The outcomes should be measurable, but do not have to state how they will be achieved. If you have an existing strategic plan, it can be adjusted to reflect the priorities that are valuable to the public. If you do not have one, it can be an excellent starting point. Involving elected officials and citizens are essential for the success of priority-driven budgets. Elected officials will have to approve budgets during difficult fiscal times. If they are part of the process, they will be more amenable to approving future budgets. The same can be said for citizen input. If they are involved in setting priorities, then they will be more sympathetic to increased expenditures. The process of citizen involvement should be extensive. Some methods of seeking input should include online surveys and setting up survey booths for high traffic areas. A consultant can be employed to write the survey to make sure the questions are deep and meaningful. Questions need to be asked like; “What services does the Town need to provide and which ones take priority? Superior government services at a reasonable cost is a good place to start the process.
Here are some examples:
• Provide all residents with an excellent public works program that keeps our community clean and vibrant.
• Provide a cost effective Public Safety program that assures residents are safe and protected.
• Continually seek and support technological innovation that can provide routine government processes in a cost effective manner.
The key concepts to keep in mind are feedback, priorities, and results. The feedback from elected officials and citizens determine the priorities, and then you tie results into the agreed upon priorities. The component missing from most budget processes are results and isn’t that the main goal? Budget results need to be defined precisely. The budget process cannot be effective if it is not relevant to the citizens. Providing programs that achieve defined outcomes is the ultimate goal. The problem with analyzing results is that defining them can be broad. What results mean for each town may be ambiguous.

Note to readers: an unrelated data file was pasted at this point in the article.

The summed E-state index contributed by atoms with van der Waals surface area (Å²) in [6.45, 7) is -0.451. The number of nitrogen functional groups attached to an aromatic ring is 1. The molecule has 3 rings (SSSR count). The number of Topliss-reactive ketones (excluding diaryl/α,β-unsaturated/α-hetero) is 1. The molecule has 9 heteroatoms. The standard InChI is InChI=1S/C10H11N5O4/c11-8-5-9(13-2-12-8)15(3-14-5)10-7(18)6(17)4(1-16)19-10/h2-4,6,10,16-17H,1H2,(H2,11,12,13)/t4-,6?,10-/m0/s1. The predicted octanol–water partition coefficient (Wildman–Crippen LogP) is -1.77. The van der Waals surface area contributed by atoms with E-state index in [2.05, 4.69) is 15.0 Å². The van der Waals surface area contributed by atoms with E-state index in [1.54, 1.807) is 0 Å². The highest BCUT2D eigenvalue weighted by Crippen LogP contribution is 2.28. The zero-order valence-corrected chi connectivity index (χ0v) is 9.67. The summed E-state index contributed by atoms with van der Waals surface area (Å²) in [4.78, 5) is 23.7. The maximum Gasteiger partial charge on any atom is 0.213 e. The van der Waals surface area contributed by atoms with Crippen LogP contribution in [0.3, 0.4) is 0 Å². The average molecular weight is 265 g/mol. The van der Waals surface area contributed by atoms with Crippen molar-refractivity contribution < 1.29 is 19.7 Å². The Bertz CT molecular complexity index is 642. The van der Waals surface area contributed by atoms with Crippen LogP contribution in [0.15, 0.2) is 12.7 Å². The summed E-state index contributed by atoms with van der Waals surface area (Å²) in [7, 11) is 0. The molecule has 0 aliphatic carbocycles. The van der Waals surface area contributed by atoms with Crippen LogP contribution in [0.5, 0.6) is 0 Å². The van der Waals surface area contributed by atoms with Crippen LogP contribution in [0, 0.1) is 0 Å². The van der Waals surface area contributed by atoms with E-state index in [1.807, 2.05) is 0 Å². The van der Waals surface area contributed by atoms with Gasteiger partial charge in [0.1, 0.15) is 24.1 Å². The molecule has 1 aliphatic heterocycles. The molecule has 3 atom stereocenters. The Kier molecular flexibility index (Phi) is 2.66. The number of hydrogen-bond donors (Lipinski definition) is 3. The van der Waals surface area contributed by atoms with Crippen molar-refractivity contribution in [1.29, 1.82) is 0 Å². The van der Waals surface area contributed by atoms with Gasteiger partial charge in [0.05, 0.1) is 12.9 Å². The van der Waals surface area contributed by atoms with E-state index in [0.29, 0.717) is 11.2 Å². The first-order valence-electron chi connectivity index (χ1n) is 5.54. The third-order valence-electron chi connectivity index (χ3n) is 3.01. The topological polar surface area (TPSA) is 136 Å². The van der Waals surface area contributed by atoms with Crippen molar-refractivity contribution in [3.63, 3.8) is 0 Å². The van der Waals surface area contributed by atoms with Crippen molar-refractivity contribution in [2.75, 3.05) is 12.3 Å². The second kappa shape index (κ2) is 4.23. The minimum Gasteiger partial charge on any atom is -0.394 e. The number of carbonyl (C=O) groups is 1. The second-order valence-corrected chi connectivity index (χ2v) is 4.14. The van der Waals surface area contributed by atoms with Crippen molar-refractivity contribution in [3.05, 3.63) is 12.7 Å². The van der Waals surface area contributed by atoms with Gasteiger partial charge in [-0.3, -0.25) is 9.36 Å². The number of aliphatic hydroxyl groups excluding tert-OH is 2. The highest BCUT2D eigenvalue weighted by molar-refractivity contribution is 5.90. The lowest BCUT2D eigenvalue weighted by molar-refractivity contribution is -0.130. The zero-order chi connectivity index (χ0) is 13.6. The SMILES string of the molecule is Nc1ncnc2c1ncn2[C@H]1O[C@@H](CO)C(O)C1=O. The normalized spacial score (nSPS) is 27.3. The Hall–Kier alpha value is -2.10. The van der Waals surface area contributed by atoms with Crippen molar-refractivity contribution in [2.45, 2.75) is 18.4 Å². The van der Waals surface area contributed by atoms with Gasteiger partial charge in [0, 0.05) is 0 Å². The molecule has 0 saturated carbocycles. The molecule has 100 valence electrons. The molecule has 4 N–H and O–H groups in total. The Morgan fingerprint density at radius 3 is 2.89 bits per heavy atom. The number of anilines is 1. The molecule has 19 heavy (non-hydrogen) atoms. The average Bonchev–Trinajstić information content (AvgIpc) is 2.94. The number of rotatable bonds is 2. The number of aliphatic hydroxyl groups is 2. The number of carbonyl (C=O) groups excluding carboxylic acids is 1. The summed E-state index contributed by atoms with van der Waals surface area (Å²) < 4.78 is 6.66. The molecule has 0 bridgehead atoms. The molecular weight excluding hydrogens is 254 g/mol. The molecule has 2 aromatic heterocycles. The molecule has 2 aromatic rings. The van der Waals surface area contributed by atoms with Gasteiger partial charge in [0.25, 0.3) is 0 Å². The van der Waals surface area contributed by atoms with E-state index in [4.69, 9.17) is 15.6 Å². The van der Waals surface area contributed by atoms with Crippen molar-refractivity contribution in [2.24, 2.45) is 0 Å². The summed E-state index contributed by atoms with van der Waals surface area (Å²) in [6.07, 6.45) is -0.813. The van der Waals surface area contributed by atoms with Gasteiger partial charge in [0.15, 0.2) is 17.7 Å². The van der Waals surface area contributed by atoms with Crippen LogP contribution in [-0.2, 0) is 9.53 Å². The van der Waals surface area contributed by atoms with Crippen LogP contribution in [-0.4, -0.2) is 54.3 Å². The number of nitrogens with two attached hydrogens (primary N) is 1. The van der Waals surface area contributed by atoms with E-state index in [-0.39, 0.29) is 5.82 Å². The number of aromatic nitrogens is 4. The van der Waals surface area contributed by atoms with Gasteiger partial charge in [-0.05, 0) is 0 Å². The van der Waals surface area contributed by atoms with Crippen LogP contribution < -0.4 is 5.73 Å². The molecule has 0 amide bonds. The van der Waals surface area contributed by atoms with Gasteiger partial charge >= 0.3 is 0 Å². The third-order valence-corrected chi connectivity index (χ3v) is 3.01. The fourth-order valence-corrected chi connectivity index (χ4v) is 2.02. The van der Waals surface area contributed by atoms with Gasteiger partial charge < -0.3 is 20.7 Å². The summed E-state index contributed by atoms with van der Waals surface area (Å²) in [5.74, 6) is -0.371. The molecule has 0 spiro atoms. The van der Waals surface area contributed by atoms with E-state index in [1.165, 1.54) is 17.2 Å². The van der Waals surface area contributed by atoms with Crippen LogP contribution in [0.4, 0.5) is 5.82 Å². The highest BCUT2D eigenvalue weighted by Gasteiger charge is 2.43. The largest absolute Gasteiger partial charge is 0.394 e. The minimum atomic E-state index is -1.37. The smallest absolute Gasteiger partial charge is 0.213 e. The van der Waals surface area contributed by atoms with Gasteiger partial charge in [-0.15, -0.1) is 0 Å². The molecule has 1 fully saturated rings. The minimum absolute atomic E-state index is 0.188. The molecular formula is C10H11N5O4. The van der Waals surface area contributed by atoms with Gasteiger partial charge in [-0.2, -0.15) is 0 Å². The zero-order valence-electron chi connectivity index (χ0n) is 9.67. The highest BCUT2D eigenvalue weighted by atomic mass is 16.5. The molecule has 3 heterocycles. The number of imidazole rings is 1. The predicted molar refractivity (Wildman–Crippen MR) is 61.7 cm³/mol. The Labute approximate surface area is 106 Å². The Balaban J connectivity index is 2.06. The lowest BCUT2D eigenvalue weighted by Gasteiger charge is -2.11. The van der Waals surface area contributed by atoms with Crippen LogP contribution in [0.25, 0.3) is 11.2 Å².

For example, every town has a goal of providing a safe community. Most leaders will tell you that the term is obvious and specific. But it may not be as obvious as you think. Let us look at this a bit deeper. A community near San Francisco may define public safety by dealing with earthquakes. A town in the middle of Florida or Oklahoma would have different priorities. The identity of your community and specific results are what is important. A powerful method for defining results is called Strategy Mapping. Visual mapping is a tool that takes a complicated objective and creates a visual map on how to achieve your goal. Mapping is a highly effective way to gain clarity about what it is you’re attempting to accomplish by seeing the results visually. These strategy maps should be developed with input from all levels of staff and a citizen’s committee. Citizens or shareholders have a great expectation about programs and services. Strategy maps can give residents an accurate account of how these programs and results are meeting objectives. Mapping establishes a shared foundation for prioritizing programs and services. Priorities need to be defined by the community. The best way to achieve this is to reach out to local groups, the town’s web page, and to hold town hall meetings.
Finally, when analyzing results consider the most important ones. Evaluating results will impact how programs are funded and valued. One way is to have elected officials, citizens, or staff participate in ranking results. This ranking exercise can be useful during the budget planning process as a tool to see what programs are working and which ones are not. A local government can use priority based budgeting as their main budgeting tool or use elements of it to decide what is working and what is not. It can help regain focus on what it is we need to achieve and frankly everyone can benefit from that.